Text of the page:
Monday, 22 February 2021
Fair Work Amendment (Supporting Australia's Jobs and Economic Recovery) Bill 2020; Second Reading
I'm pleased to rise again to finish my contribution on the Fair Work Amendment (Supporting Australia's Jobs and Economic Recovery) Bill 2020. As has been already said by members, including the member for Watson, we have grave concerns with this bill. I will come back to them in a second. I want to make the point that we start this new sitting week again with debate on this fair work amendment bill. We start again and resume debate just as we finished last week. I tell you what bill we're not debating, though—the Clean Energy Finance Corporation bill. The member for New England brought in an amendment to the Clean Energy Finance Corporation bill that was meant to be on last week's schedule. That then forced the government to pull that bill, which forced them to then bring this bill back onto the schedule. We should have been debating the Clean Energy Finance Corporation Bill, but we're not, because the wreckers in the National Party put forward their amendment which clearly the government doesn't want to debate. Clearly the government doesn't want to talk about—
I understand. I appreciate that. Because of those reasons, we are now coming back to the fair work amendment bill. I remember at the start of the pandemic we had a conciliatory federal government. We had a federal government that set up national processes, like the national cabinet, to work with the state and territory governments. That was, of course, before the federal government started issuing snarky press statements about the restrictions enacted and decisions made by the Victorian government during the pandemic—but I digress. We had a federal government that was collaborative with other governments and even collaborative with the union movement. We were promised by this Attorney-General that we were going to see a modern-day, accords-style collaboration with businesses and unions, bringing them all together because the times demanded it, because COVID demanded that business, government and the unions work together.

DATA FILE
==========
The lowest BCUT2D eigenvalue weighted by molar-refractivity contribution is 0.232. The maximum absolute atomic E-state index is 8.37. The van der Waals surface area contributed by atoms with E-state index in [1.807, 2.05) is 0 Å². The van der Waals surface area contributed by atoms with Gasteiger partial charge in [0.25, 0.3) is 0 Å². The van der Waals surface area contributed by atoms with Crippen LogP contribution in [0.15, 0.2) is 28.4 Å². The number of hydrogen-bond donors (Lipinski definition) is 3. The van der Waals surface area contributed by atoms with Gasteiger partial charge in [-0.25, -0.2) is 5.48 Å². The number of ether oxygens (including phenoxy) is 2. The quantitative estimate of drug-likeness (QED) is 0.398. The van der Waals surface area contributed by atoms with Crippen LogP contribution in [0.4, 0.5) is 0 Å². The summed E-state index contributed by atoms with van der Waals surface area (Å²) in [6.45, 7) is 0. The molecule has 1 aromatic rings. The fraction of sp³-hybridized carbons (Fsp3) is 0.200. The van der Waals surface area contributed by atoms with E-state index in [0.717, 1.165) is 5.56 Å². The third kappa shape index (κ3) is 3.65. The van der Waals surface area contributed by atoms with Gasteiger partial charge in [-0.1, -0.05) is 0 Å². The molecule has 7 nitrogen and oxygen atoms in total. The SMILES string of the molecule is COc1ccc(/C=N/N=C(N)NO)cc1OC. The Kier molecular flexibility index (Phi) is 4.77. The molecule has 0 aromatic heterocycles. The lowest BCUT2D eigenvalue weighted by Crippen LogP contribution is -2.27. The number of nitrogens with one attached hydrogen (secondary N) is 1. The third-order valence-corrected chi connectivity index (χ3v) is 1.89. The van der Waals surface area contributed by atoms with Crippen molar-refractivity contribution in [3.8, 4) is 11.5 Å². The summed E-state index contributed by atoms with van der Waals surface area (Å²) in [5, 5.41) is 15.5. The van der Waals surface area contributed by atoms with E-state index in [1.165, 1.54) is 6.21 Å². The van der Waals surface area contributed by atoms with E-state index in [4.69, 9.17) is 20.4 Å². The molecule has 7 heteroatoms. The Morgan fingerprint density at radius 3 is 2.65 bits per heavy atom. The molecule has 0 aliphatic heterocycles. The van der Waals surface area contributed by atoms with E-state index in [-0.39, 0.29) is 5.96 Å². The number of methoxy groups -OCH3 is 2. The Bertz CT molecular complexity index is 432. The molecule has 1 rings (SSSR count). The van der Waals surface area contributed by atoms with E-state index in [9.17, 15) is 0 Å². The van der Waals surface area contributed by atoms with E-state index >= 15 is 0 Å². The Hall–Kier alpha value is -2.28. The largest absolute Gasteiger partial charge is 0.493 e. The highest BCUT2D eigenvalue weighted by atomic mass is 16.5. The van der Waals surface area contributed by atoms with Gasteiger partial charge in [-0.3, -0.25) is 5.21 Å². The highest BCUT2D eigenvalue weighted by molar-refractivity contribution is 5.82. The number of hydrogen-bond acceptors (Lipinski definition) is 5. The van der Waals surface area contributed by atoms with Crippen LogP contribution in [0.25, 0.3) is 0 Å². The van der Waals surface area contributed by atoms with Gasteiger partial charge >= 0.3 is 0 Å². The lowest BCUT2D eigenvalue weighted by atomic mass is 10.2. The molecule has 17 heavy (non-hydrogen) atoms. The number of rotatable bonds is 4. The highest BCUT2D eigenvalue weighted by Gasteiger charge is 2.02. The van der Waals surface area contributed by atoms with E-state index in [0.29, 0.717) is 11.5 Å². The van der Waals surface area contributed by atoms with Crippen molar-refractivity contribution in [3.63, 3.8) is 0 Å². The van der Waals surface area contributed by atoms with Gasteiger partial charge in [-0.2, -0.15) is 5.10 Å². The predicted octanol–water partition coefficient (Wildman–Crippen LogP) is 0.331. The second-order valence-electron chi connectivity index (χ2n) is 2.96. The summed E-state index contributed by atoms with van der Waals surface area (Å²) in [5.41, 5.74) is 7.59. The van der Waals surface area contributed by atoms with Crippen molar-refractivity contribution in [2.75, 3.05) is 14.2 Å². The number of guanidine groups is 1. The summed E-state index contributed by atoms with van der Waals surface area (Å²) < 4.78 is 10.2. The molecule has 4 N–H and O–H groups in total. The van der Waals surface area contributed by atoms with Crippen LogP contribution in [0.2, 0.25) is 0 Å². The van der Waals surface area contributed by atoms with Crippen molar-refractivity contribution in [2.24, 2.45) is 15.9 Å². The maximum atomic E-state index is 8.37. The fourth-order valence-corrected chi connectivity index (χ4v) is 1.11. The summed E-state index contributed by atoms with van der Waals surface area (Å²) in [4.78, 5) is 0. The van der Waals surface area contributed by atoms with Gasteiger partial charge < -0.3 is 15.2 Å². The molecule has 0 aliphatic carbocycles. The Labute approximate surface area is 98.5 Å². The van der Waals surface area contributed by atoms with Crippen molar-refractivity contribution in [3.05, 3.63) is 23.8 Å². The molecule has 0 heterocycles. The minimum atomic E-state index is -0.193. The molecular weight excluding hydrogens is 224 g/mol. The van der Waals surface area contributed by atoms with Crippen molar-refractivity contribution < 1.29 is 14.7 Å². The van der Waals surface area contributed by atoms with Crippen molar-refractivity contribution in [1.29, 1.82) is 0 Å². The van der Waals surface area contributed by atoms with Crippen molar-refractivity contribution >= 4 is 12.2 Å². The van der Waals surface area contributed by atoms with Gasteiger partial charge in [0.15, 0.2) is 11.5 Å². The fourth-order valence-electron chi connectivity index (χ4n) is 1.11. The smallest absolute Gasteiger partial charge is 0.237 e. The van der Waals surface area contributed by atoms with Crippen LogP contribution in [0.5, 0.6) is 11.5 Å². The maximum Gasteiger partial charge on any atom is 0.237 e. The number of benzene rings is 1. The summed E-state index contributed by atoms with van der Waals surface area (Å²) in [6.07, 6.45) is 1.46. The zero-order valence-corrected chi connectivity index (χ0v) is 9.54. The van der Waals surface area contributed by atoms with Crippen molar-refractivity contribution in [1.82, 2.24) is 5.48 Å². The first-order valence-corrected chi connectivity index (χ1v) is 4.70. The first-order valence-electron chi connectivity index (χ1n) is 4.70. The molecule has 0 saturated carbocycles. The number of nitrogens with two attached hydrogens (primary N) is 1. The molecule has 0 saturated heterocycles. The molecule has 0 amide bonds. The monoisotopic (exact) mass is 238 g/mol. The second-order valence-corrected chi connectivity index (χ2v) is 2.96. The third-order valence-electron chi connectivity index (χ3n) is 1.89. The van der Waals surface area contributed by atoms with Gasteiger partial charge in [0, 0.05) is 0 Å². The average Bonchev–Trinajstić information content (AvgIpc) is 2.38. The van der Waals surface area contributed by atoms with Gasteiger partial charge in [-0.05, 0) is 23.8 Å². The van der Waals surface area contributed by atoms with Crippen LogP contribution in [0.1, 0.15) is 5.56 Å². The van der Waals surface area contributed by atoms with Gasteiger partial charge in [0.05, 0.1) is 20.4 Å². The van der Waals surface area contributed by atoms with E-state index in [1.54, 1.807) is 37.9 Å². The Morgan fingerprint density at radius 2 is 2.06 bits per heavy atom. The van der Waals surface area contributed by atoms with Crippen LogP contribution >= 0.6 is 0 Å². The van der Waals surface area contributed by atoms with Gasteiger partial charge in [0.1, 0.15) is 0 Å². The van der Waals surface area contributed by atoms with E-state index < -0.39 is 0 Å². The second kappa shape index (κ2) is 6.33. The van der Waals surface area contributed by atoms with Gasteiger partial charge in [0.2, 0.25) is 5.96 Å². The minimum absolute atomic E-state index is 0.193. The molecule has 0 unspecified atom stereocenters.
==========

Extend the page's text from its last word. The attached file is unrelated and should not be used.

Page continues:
What did this Attorney-General do? He brought everyone into the same room. He brought business into the same room. He sent some text messages to the ACTU. But of course he ignored all of the suggestions that the ACTU put on the table. This Attorney-General has nothing on the accords of the eighties. This Attorney-General is not bringing businesses and unions together and finding common ground. This Attorney-General is doing everything based on appearances and then ignoring the very concerns and requests of working Australians.